Snowden Pardon Petition Exceeds 1 Million Signatures

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The recent well publicized petition to pardon Edward Snowden who leaked information about the US Surveillance programs, was said to be delivered Friday.


With the recent petition asking President Barack Obama to pardon Edward Snowden being delivered, proponents of the pardon and report over 1 million people have signed the petition.

After leaking classified documents from the NSA explaining in detail the surveillance programs being ran by the United States Government and it’s allies in 2013, Snowden along with his attorney Ben Wizner from ACLU and other privacy activists announced in September of 2016 that they would petition President Obama formally for a pardon. Following the release of the documents, many civilians and formal agencies began the discussion of whether Americans should be willing to give up certain privacy rights in order to help the government protect the country from terrorist attacks.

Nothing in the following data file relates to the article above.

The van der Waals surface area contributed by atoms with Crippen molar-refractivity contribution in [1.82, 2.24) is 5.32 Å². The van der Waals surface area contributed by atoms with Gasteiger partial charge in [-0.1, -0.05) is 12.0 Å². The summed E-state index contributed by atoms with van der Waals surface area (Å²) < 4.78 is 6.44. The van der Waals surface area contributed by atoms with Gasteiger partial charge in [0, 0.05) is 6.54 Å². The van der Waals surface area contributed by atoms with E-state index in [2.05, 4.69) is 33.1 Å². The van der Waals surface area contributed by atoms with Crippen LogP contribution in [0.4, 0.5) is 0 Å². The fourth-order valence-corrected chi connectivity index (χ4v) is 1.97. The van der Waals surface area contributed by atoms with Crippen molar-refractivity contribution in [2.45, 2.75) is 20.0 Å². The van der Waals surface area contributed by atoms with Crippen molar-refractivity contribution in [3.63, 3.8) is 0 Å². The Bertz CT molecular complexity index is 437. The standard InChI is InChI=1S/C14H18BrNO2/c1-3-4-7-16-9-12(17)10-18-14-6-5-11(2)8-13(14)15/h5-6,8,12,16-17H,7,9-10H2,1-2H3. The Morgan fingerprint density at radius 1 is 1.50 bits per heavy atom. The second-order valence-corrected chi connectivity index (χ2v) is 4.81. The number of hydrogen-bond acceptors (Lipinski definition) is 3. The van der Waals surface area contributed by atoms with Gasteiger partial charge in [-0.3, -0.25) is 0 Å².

In public responses from President Obama and White House representatives, they have reiterated multiple times that Snowden must face the charges against him and that he is being offered a fair trial.

Per the Office of the Pardon Attorney a pardon is “an expression of the president’s forgiveness and ordinarily is granted in recognition of the applicant’s acceptance of responsibility for the crime and established good conduct for a significant period of time after conviction or completion of sentence.” It does not mean they are innocent.

Recently on Friday, David Kayne also urged Obama to reconsider the pardon for Snowden. The special rapporteur for the United Nations Human Right Council said that that the United States law doesn’t allow Snowden to argue that the disclosure was done with the intent to benefit the public but rather that the jury would simply be asked to decide if Snowden stole government secrets and then distributed them – a fact that Snowden even admits he did.

“This all-or-nothing approach does not allow a court to balance the government’s legitimate need to protect certain kinds of information with the public’s right to know,” Kaye said.

A representative from the White House has not responded to a request for comment from Your Digital Mind.

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